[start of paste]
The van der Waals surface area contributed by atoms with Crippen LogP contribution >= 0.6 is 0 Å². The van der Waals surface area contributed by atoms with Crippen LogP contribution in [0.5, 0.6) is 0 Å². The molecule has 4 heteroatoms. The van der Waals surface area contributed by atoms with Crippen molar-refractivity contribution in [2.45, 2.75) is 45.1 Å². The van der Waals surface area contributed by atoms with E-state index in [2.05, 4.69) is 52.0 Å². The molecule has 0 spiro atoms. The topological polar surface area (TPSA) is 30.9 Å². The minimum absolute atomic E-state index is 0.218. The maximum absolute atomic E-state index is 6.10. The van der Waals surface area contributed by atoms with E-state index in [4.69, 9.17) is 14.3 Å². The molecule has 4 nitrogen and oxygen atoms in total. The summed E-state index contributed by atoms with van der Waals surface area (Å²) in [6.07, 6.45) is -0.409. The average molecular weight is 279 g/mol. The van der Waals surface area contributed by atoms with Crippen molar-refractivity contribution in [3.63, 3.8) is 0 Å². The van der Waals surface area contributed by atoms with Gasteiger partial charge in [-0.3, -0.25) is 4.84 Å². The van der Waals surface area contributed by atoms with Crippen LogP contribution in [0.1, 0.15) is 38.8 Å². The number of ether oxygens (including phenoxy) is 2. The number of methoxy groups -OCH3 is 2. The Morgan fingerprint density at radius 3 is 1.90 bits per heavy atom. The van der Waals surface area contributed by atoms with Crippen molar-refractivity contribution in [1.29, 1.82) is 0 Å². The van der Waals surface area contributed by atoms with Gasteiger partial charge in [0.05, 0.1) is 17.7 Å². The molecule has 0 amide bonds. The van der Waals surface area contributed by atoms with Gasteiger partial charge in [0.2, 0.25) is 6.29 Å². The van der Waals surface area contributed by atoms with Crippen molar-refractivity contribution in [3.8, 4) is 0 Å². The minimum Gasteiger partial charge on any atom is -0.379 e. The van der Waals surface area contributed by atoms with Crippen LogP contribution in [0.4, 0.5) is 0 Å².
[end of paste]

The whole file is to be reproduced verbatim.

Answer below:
The van der Waals surface area contributed by atoms with Crippen LogP contribution >= 0.6 is 0 Å². The van der Waals surface area contributed by atoms with Crippen LogP contribution in [0.5, 0.6) is 0 Å². The molecule has 4 heteroatoms. The van der Waals surface area contributed by atoms with Crippen molar-refractivity contribution in [2.45, 2.75) is 45.1 Å². The van der Waals surface area contributed by atoms with E-state index in [2.05, 4.69) is 52.0 Å². The molecule has 0 spiro atoms. The topological polar surface area (TPSA) is 30.9 Å². The minimum absolute atomic E-state index is 0.218. The maximum absolute atomic E-state index is 6.10. The van der Waals surface area contributed by atoms with E-state index in [4.69, 9.17) is 14.3 Å². The molecule has 4 nitrogen and oxygen atoms in total. The summed E-state index contributed by atoms with van der Waals surface area (Å²) in [6.07, 6.45) is -0.409. The average molecular weight is 279 g/mol. The van der Waals surface area contributed by atoms with Crippen molar-refractivity contribution in [3.63, 3.8) is 0 Å². The van der Waals surface area contributed by atoms with Gasteiger partial charge in [-0.3, -0.25) is 4.84 Å². The van der Waals surface area contributed by atoms with Crippen LogP contribution in [0.1, 0.15) is 38.8 Å². The number of ether oxygens (including phenoxy) is 2. The number of methoxy groups -OCH3 is 2. The Morgan fingerprint density at radius 3 is 1.90 bits per heavy atom. The van der Waals surface area contributed by atoms with Crippen molar-refractivity contribution in [1.29, 1.82) is 0 Å². The van der Waals surface area contributed by atoms with Gasteiger partial charge in [0.05, 0.1) is 17.7 Å². The molecule has 0 amide bonds. The van der Waals surface area contributed by atoms with Gasteiger partial charge in [0.2, 0.25) is 6.29 Å². The van der Waals surface area contributed by atoms with Crippen molar-refractivity contribution in [3.8, 4) is 0 Å². The minimum Gasteiger partial charge on any atom is -0.379 e. The van der Waals surface area contributed by atoms with Crippen LogP contribution in [0.4, 0.5) is 0 Å².